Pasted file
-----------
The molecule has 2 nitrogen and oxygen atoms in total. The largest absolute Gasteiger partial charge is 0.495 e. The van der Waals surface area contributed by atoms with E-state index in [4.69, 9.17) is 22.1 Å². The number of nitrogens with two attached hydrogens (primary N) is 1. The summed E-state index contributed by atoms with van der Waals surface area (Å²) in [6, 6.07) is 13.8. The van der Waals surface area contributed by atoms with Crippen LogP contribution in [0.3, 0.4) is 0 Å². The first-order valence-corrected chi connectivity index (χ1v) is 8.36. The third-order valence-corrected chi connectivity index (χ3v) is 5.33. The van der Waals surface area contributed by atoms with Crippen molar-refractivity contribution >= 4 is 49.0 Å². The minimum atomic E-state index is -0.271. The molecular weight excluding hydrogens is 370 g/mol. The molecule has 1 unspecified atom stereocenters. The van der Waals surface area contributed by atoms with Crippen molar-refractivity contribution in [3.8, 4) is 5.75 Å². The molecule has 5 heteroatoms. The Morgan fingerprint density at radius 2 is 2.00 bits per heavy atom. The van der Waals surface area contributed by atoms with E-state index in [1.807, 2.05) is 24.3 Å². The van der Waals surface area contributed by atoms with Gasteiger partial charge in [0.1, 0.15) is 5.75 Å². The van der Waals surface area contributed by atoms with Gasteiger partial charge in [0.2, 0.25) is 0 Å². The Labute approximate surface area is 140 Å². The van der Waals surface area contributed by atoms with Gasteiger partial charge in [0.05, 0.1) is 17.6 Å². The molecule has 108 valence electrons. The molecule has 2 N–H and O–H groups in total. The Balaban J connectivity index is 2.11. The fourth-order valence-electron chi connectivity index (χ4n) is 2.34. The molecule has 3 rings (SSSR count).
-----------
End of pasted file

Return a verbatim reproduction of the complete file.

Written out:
The molecule has 2 nitrogen and oxygen atoms in total. The largest absolute Gasteiger partial charge is 0.495 e. The van der Waals surface area contributed by atoms with E-state index in [4.69, 9.17) is 22.1 Å². The number of nitrogens with two attached hydrogens (primary N) is 1. The summed E-state index contributed by atoms with van der Waals surface area (Å²) in [6, 6.07) is 13.8. The van der Waals surface area contributed by atoms with Crippen LogP contribution in [0.3, 0.4) is 0 Å². The first-order valence-corrected chi connectivity index (χ1v) is 8.36. The third-order valence-corrected chi connectivity index (χ3v) is 5.33. The van der Waals surface area contributed by atoms with Crippen molar-refractivity contribution >= 4 is 49.0 Å². The minimum atomic E-state index is -0.271. The molecular weight excluding hydrogens is 370 g/mol. The molecule has 1 unspecified atom stereocenters. The van der Waals surface area contributed by atoms with Crippen molar-refractivity contribution in [3.8, 4) is 5.75 Å². The molecule has 5 heteroatoms. The Morgan fingerprint density at radius 2 is 2.00 bits per heavy atom. The van der Waals surface area contributed by atoms with E-state index in [1.807, 2.05) is 24.3 Å². The van der Waals surface area contributed by atoms with Gasteiger partial charge in [0.1, 0.15) is 5.75 Å². The van der Waals surface area contributed by atoms with Gasteiger partial charge in [0.2, 0.25) is 0 Å². The Labute approximate surface area is 140 Å². The van der Waals surface area contributed by atoms with Gasteiger partial charge in [0.05, 0.1) is 17.6 Å². The molecule has 108 valence electrons. The molecule has 2 N–H and O–H groups in total. The Balaban J connectivity index is 2.11. The fourth-order valence-electron chi connectivity index (χ4n) is 2.34. The molecule has 3 rings (SSSR count).